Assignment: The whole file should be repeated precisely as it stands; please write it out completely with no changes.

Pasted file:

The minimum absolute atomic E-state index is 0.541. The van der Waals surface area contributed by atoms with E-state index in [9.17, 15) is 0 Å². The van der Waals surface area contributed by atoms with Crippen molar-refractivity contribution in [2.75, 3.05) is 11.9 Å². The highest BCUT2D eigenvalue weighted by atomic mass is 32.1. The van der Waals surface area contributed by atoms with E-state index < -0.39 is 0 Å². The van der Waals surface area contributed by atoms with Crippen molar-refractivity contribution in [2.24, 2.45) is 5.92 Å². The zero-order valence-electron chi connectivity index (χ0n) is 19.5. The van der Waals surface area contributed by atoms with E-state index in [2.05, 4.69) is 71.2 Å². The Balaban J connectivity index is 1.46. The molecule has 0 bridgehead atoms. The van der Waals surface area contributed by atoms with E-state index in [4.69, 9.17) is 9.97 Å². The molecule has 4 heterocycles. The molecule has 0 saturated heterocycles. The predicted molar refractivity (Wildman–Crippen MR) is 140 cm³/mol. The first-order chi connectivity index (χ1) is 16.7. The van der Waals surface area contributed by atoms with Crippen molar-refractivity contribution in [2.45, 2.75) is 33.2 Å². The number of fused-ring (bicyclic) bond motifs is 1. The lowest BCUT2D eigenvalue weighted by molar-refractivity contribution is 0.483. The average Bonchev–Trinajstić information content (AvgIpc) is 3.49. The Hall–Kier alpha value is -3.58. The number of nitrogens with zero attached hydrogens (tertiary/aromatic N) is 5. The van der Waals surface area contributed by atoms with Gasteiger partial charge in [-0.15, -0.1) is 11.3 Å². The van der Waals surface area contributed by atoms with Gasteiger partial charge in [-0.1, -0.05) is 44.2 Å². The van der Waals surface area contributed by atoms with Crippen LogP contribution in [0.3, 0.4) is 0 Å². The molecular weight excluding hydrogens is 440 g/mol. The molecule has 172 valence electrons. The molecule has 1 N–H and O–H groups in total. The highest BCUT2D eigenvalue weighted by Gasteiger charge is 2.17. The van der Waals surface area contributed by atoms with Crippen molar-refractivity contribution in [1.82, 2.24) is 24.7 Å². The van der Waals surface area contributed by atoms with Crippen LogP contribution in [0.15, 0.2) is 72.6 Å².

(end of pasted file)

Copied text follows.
The minimum absolute atomic E-state index is 0.541. The van der Waals surface area contributed by atoms with E-state index in [9.17, 15) is 0 Å². The van der Waals surface area contributed by atoms with Crippen molar-refractivity contribution in [2.75, 3.05) is 11.9 Å². The highest BCUT2D eigenvalue weighted by atomic mass is 32.1. The van der Waals surface area contributed by atoms with E-state index < -0.39 is 0 Å². The van der Waals surface area contributed by atoms with Crippen molar-refractivity contribution in [2.24, 2.45) is 5.92 Å². The zero-order valence-electron chi connectivity index (χ0n) is 19.5. The van der Waals surface area contributed by atoms with E-state index in [2.05, 4.69) is 71.2 Å². The Balaban J connectivity index is 1.46. The molecule has 0 bridgehead atoms. The van der Waals surface area contributed by atoms with E-state index in [4.69, 9.17) is 9.97 Å². The molecule has 4 heterocycles. The molecule has 0 saturated heterocycles. The predicted molar refractivity (Wildman–Crippen MR) is 140 cm³/mol. The first-order chi connectivity index (χ1) is 16.7. The van der Waals surface area contributed by atoms with Crippen molar-refractivity contribution in [2.45, 2.75) is 33.2 Å². The number of fused-ring (bicyclic) bond motifs is 1. The lowest BCUT2D eigenvalue weighted by molar-refractivity contribution is 0.483. The average Bonchev–Trinajstić information content (AvgIpc) is 3.49. The Hall–Kier alpha value is -3.58. The number of nitrogens with zero attached hydrogens (tertiary/aromatic N) is 5. The van der Waals surface area contributed by atoms with Gasteiger partial charge in [-0.15, -0.1) is 11.3 Å². The van der Waals surface area contributed by atoms with Gasteiger partial charge in [-0.1, -0.05) is 44.2 Å². The van der Waals surface area contributed by atoms with Crippen LogP contribution in [0.3, 0.4) is 0 Å². The molecular weight excluding hydrogens is 440 g/mol. The molecule has 172 valence electrons. The molecule has 1 N–H and O–H groups in total. The highest BCUT2D eigenvalue weighted by Gasteiger charge is 2.17. The van der Waals surface area contributed by atoms with Crippen molar-refractivity contribution in [1.82, 2.24) is 24.7 Å². The van der Waals surface area contributed by atoms with Crippen LogP contribution in [0.15, 0.2) is 72.6 Å².